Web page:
At the same time, taking even some stories as more than tools (as “truth”) creates stress and rigidity, which reduces survival and reproductive chances slightly.

The difference may be small, but over time, perhaps large enough to have a significant impact.

How will it look? What would a culture where a significant proportion have a pragmatic approach to the story of “I am that”, recognizing it as a tool only? It is difficult to say, especially since it is likely to happen far into the future. But it may not look all that different.

People will still live their ordinary lives – work, have families and children, enjoy ice cream and a day out in the sun. The main difference will be a reduction overall, and absence for some, of the experience of stress and strife. Society is likely to run a little more smoothly. Decisions are made more from a pragmatic perspective, and from a little more kindness and wisdom.

“Awakening” will probably lose a lot of the “spiritual” baggage it has today. It will be ordinary, simple, commonplace. We will probably still have religions, to celebrate and find community, but not to find ultimate answers.

If the process is purely biological, which it may well be, will it happen quickly? Probably not. May we do something stupid to ourselves before it happens? Could be. Do we know any this for certain? No.

Note: I posted a slightly revised version of the last half as another post.

………………….
………………….

– characteristics of tools
— helpful in some situations, not in other
— learn from others
– how relate to
— as tools, receptivity, flexibility
— attach to, overuse, rigidity
– special tools
— tool boxes
— identification

………………….

outline…..

  • stories as tools
    • as any tool
      • useful in some circumstances and for some tasks, and less useful in other
      • often good to learn from more experienced folks
      • gets weird if overuse, get too attached to a tool
      • also, variety of boxes to organize tools
      • and a large tool box for it all
    • varieties of tools
      • tool boxes – organize tools
      • “I am that” tools – for identification
    • explore function of each
      • when and how is useful
      • also in evolutionary perspective
    • explore consequences
      • when overuse, attach to it – use the “I am that” tool
      • when recognize as just a tool

…………………..

– learn to use + when useful
– learn from more experienced folks
– be flexible, chose tools appropriate to the task
– chose based on effects of tools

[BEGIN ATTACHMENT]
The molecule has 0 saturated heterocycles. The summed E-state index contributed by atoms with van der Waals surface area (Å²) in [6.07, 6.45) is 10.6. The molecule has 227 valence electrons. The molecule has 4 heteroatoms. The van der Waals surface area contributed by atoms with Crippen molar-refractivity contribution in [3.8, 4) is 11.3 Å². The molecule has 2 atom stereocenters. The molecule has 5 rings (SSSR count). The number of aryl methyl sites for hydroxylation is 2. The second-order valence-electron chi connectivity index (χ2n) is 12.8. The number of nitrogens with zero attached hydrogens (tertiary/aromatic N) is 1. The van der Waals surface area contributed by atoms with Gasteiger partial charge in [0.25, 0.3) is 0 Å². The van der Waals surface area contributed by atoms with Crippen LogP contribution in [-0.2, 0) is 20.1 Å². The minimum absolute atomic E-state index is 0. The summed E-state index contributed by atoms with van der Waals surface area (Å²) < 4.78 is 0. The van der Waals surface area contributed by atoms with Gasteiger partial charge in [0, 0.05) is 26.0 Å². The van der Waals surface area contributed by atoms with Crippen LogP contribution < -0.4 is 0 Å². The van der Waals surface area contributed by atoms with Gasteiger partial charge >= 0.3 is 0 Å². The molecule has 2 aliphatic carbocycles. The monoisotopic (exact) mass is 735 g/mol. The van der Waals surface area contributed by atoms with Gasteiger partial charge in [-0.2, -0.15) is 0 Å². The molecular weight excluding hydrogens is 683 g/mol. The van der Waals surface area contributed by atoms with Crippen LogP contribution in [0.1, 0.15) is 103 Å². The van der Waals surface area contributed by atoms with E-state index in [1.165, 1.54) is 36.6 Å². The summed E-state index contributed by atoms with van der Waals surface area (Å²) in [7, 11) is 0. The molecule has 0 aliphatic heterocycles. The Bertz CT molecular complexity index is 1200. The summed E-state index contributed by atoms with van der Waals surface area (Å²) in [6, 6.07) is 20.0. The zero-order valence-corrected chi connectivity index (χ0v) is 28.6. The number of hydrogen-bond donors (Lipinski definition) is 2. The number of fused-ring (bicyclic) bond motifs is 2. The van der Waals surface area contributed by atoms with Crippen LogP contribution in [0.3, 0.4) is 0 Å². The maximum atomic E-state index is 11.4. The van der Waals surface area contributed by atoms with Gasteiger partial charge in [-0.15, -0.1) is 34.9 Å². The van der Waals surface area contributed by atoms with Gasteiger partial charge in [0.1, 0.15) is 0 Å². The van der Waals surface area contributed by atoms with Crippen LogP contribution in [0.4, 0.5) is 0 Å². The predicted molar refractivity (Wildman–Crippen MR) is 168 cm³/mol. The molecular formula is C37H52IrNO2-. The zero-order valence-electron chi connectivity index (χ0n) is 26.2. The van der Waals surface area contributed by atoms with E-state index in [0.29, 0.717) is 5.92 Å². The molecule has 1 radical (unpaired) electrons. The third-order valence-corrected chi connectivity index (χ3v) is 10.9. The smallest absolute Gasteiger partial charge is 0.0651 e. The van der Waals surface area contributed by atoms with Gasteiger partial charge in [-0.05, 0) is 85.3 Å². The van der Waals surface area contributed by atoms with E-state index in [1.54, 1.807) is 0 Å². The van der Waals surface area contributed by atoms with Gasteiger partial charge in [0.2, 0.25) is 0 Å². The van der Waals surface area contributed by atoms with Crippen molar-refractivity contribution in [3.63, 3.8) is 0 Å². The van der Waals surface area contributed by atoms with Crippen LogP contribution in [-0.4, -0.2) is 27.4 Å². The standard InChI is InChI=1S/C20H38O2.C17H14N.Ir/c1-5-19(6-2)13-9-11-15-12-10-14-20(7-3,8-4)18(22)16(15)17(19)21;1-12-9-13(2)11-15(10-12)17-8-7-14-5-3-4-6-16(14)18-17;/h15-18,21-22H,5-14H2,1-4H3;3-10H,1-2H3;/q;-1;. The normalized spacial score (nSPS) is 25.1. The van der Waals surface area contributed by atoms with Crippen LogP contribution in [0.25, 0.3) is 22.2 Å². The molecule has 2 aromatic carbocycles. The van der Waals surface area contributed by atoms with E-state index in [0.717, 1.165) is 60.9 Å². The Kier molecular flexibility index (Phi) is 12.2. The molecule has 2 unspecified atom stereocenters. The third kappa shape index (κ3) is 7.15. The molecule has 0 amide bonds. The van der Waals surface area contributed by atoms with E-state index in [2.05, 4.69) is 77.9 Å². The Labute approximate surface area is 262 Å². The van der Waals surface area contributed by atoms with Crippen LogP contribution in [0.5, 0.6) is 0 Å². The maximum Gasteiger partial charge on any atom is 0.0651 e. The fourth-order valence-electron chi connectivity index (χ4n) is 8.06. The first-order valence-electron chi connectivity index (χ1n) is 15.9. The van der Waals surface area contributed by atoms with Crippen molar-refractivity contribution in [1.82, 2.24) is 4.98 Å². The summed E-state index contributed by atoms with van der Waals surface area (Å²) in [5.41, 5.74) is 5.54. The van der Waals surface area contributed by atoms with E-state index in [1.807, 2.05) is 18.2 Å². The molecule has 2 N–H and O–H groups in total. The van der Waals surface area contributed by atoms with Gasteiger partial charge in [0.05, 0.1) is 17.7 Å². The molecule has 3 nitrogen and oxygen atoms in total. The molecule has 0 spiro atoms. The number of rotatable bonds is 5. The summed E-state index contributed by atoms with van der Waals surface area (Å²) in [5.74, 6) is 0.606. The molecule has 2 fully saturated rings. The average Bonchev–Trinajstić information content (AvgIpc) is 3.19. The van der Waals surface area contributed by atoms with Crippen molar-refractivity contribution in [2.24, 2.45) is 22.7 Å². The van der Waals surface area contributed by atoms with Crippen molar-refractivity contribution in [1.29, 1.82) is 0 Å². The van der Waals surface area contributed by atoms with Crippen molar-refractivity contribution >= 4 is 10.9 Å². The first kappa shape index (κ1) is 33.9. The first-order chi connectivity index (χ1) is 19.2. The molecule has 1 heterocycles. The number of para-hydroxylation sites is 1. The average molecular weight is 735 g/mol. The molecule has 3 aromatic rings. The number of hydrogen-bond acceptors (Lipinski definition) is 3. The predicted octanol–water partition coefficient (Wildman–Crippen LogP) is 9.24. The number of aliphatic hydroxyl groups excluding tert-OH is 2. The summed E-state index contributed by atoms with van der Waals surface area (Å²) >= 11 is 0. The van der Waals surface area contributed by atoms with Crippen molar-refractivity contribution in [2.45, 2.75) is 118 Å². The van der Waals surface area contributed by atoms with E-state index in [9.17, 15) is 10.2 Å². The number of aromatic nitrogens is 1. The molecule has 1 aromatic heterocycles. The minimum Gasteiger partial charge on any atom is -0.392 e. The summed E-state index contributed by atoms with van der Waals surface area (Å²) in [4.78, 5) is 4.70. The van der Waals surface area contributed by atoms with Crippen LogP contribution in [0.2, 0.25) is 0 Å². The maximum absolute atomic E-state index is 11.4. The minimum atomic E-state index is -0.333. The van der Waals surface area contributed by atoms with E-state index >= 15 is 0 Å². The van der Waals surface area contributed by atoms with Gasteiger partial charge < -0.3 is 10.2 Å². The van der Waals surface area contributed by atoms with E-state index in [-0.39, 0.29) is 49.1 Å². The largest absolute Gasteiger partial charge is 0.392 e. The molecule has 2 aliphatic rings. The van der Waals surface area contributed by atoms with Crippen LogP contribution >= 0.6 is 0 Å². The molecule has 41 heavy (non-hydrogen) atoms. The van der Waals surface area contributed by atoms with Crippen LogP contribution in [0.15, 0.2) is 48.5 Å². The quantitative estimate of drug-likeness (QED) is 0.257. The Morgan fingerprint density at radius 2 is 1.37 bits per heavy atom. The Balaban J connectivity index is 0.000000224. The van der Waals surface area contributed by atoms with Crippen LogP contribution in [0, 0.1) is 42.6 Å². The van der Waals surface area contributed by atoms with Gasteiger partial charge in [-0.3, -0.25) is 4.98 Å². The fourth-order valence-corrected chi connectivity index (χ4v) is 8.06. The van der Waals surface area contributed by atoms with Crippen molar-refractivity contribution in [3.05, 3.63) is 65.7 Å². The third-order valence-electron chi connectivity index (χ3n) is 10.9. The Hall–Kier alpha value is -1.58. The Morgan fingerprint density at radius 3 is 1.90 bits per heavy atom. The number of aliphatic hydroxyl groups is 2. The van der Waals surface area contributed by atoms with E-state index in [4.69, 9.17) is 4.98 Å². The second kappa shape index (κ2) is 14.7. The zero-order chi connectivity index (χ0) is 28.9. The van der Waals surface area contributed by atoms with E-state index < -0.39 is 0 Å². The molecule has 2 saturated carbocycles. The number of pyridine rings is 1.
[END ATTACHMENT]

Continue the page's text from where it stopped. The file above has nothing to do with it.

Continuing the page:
– attached to particular tool, overuse – usually not so good effects (stress + not so effective)
– one tool: attachment to a tool, identification (w. story/viewpoint) – has certain effects, function
– another type of tools: toolboxes, organize tools
– explore function of tools, effects – also in evolutionary perspective
– explore consequences – when overuse (rigidity, attachment) + when recognize as tool only (flexible, receptive)

…………………..

  • stories as tools
    • as any tool
      • useful in some circumstances and less useful in other
      • learn to use, explore, see what it is good for, when it is useful
      • often good to learn from more experienced folks
      • gets weird if too attached to it, if overuse it or start defending its use
      • also, variety of boxes etc. to organize the tools – and one large to put it all in
      • good to have a large toolbox with tools for a variety of uses, including several tools for same or similar tasks
    • investigation
      • what happens if get too attached to it, more focused on the tool itself rather than the task
        • tension, stress
        • make one tool absolutely right always and for all tasks
        • make other tools absolutely wrong always and for all tasks
      • what happens if recognize as just a tool
      • when appear useful, and for what – assume it has a function, in some ways and in some circumstances
    • signs
      • look for signs of taking tools too seriously, temporarily forgetting that they are just tools for practical use only
      • tensions, stress, sense of separation, start to defend a position, make other tools wrong, etc.
      • then take to inquiry, see what is more honest for me

………………..

Staying with the simple and obvious, here is a reminder about stories as tools:

Tools such as hammers and saws are each useful in some circumstances and for some tasks.

It’s the same with stories. Each story may be helpful in some situations and for some purposes, and less so in other situations and for other purposes.

…………….

Seeing it in this perspective, it is easy to imagine that there will be a time where we will recognize stories as tools, and relate to them in the same pragmatic way we relate to physical tools. Recognizing a large number of stories as tools is a part of ordinary healing and maturing. And when the stories of me and I, and especially the story of identification (“I am that’) is recognized as tool as well, it is what we – with our penchant for making too much out of simple things – have called “awakening”.

It may happen for a few at first. From a conventional evolutionary perspective, if these survive and reproduce at a higher rate than others, they will have more offspring who are more likely to recognize stories as tools, and the proportion of these types of folks increases.

Recognizing stories as tools gives less stress and more flexibility, so it should increase their reproductive chances. It is perhaps unfortunate that historically, many who were predisposed to recognize stories as tools took themselves out of the gene pool (becoming monks or nuns), but that is already changing.

At the same time, taking stories as more than tools (as “truth”) creates stress and rigidity, which reduces survival and reproductive chances slightly.

The difference may be small, but over time, perhaps large enough to have a significant impact.

If the process is purely biological, which it may well be, will it happen quickly? Probably not. May we do something stupid to ourselves before it happens? Could be. Do we know? No.

Related posts

Leave a Reply

Your email address will not be published. Required fields are marked *